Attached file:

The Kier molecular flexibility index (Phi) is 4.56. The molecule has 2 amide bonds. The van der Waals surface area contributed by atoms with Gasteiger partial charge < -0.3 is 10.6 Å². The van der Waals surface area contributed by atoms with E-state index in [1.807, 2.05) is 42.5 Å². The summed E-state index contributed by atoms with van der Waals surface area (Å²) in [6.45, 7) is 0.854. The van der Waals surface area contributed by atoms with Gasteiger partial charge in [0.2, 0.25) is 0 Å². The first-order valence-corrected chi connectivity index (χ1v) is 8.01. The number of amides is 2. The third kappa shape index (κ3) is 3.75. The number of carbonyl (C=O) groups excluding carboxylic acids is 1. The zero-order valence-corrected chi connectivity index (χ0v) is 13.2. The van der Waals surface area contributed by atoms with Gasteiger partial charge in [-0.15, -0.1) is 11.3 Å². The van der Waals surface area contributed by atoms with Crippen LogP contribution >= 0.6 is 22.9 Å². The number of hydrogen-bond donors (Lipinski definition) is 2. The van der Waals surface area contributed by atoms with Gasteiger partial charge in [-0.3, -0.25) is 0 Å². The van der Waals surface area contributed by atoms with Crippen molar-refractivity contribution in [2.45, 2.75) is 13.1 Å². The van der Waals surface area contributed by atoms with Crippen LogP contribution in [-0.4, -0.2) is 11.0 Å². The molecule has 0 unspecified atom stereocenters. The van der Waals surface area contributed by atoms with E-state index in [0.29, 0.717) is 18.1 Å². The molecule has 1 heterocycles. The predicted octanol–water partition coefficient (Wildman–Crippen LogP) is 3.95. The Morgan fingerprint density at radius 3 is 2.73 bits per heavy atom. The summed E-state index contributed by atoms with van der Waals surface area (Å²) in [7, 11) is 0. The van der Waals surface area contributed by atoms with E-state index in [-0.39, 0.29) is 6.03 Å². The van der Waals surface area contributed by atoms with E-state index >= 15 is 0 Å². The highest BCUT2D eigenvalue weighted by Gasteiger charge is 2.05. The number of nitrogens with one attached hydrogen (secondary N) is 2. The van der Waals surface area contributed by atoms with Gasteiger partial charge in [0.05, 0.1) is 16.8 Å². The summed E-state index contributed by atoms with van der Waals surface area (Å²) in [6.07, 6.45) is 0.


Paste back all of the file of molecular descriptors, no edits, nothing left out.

The Kier molecular flexibility index (Phi) is 4.56. The molecule has 2 amide bonds. The van der Waals surface area contributed by atoms with Gasteiger partial charge < -0.3 is 10.6 Å². The van der Waals surface area contributed by atoms with E-state index in [1.807, 2.05) is 42.5 Å². The summed E-state index contributed by atoms with van der Waals surface area (Å²) in [6.45, 7) is 0.854. The van der Waals surface area contributed by atoms with Gasteiger partial charge in [0.2, 0.25) is 0 Å². The first-order valence-corrected chi connectivity index (χ1v) is 8.01. The number of amides is 2. The third kappa shape index (κ3) is 3.75. The number of carbonyl (C=O) groups excluding carboxylic acids is 1. The zero-order valence-corrected chi connectivity index (χ0v) is 13.2. The van der Waals surface area contributed by atoms with Gasteiger partial charge in [-0.15, -0.1) is 11.3 Å². The van der Waals surface area contributed by atoms with Crippen LogP contribution >= 0.6 is 22.9 Å². The number of hydrogen-bond donors (Lipinski definition) is 2. The van der Waals surface area contributed by atoms with Gasteiger partial charge in [-0.3, -0.25) is 0 Å². The van der Waals surface area contributed by atoms with Crippen molar-refractivity contribution in [2.45, 2.75) is 13.1 Å². The van der Waals surface area contributed by atoms with Crippen LogP contribution in [-0.4, -0.2) is 11.0 Å². The molecule has 0 unspecified atom stereocenters. The van der Waals surface area contributed by atoms with E-state index in [0.29, 0.717) is 18.1 Å². The molecule has 1 heterocycles. The predicted octanol–water partition coefficient (Wildman–Crippen LogP) is 3.95. The Morgan fingerprint density at radius 3 is 2.73 bits per heavy atom. The summed E-state index contributed by atoms with van der Waals surface area (Å²) in [7, 11) is 0. The van der Waals surface area contributed by atoms with E-state index in [-0.39, 0.29) is 6.03 Å². The van der Waals surface area contributed by atoms with E-state index >= 15 is 0 Å². The highest BCUT2D eigenvalue weighted by Gasteiger charge is 2.05. The number of nitrogens with one attached hydrogen (secondary N) is 2. The van der Waals surface area contributed by atoms with Gasteiger partial charge in [0.05, 0.1) is 16.8 Å². The summed E-state index contributed by atoms with van der Waals surface area (Å²) in [6.07, 6.45) is 0.